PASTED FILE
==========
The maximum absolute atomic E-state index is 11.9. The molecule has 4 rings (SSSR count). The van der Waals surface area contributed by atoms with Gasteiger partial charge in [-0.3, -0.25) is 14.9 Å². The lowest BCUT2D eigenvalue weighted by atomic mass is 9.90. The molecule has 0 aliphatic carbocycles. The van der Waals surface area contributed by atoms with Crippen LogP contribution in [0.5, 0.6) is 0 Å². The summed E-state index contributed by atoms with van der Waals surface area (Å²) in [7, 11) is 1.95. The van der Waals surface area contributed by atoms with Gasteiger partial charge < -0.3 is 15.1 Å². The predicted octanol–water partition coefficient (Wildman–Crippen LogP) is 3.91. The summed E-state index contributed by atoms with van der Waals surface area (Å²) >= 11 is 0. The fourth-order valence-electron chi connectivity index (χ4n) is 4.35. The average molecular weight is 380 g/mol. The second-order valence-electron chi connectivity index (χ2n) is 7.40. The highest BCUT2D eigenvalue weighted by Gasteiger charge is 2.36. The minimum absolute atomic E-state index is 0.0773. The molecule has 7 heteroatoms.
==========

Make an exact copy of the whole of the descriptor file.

The maximum absolute atomic E-state index is 11.9. The molecule has 4 rings (SSSR count). The van der Waals surface area contributed by atoms with Gasteiger partial charge in [-0.3, -0.25) is 14.9 Å². The lowest BCUT2D eigenvalue weighted by atomic mass is 9.90. The molecule has 0 aliphatic carbocycles. The van der Waals surface area contributed by atoms with Crippen LogP contribution in [0.5, 0.6) is 0 Å². The summed E-state index contributed by atoms with van der Waals surface area (Å²) in [7, 11) is 1.95. The van der Waals surface area contributed by atoms with Gasteiger partial charge < -0.3 is 15.1 Å². The predicted octanol–water partition coefficient (Wildman–Crippen LogP) is 3.91. The summed E-state index contributed by atoms with van der Waals surface area (Å²) >= 11 is 0. The fourth-order valence-electron chi connectivity index (χ4n) is 4.35. The average molecular weight is 380 g/mol. The second-order valence-electron chi connectivity index (χ2n) is 7.40. The highest BCUT2D eigenvalue weighted by Gasteiger charge is 2.36. The minimum absolute atomic E-state index is 0.0773. The molecule has 7 heteroatoms.